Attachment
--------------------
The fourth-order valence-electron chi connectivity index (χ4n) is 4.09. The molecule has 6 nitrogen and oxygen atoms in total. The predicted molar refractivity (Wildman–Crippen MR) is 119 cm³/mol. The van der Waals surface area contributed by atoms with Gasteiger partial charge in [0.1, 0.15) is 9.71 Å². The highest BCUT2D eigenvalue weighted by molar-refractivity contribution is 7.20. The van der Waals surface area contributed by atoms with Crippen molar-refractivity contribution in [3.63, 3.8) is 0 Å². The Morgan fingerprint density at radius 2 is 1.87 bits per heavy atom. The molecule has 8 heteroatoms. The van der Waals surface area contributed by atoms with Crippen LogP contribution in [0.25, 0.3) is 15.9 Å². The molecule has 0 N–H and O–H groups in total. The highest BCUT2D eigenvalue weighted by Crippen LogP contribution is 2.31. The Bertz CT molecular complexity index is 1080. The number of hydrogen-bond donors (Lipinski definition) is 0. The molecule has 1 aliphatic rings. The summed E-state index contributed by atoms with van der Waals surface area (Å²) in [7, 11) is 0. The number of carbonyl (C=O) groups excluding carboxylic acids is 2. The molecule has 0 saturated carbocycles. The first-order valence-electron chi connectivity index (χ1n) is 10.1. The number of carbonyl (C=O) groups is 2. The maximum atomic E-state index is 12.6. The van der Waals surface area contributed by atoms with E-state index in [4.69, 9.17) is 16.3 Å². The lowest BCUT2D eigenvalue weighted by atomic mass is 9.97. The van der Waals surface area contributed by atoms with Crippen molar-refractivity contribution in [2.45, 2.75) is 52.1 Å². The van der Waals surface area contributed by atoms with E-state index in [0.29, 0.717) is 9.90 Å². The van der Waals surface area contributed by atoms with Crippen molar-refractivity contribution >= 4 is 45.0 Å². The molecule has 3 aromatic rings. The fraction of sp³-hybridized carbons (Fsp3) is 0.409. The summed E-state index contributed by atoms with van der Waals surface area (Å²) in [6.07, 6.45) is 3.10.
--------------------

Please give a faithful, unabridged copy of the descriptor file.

The fourth-order valence-electron chi connectivity index (χ4n) is 4.09. The molecule has 6 nitrogen and oxygen atoms in total. The predicted molar refractivity (Wildman–Crippen MR) is 119 cm³/mol. The van der Waals surface area contributed by atoms with Gasteiger partial charge in [0.1, 0.15) is 9.71 Å². The highest BCUT2D eigenvalue weighted by molar-refractivity contribution is 7.20. The van der Waals surface area contributed by atoms with Crippen molar-refractivity contribution in [3.63, 3.8) is 0 Å². The Morgan fingerprint density at radius 2 is 1.87 bits per heavy atom. The molecule has 8 heteroatoms. The van der Waals surface area contributed by atoms with Crippen LogP contribution in [0.25, 0.3) is 15.9 Å². The molecule has 0 N–H and O–H groups in total. The highest BCUT2D eigenvalue weighted by Crippen LogP contribution is 2.31. The Bertz CT molecular complexity index is 1080. The number of hydrogen-bond donors (Lipinski definition) is 0. The molecule has 1 aliphatic rings. The summed E-state index contributed by atoms with van der Waals surface area (Å²) in [7, 11) is 0. The number of carbonyl (C=O) groups excluding carboxylic acids is 2. The molecule has 0 saturated carbocycles. The first-order valence-electron chi connectivity index (χ1n) is 10.1. The number of carbonyl (C=O) groups is 2. The maximum atomic E-state index is 12.6. The van der Waals surface area contributed by atoms with E-state index in [4.69, 9.17) is 16.3 Å². The lowest BCUT2D eigenvalue weighted by atomic mass is 9.97. The van der Waals surface area contributed by atoms with Crippen molar-refractivity contribution in [2.45, 2.75) is 52.1 Å². The van der Waals surface area contributed by atoms with E-state index in [0.29, 0.717) is 9.90 Å². The van der Waals surface area contributed by atoms with Crippen molar-refractivity contribution >= 4 is 45.0 Å². The molecule has 3 aromatic rings. The fraction of sp³-hybridized carbons (Fsp3) is 0.409. The summed E-state index contributed by atoms with van der Waals surface area (Å²) in [6.07, 6.45) is 3.10.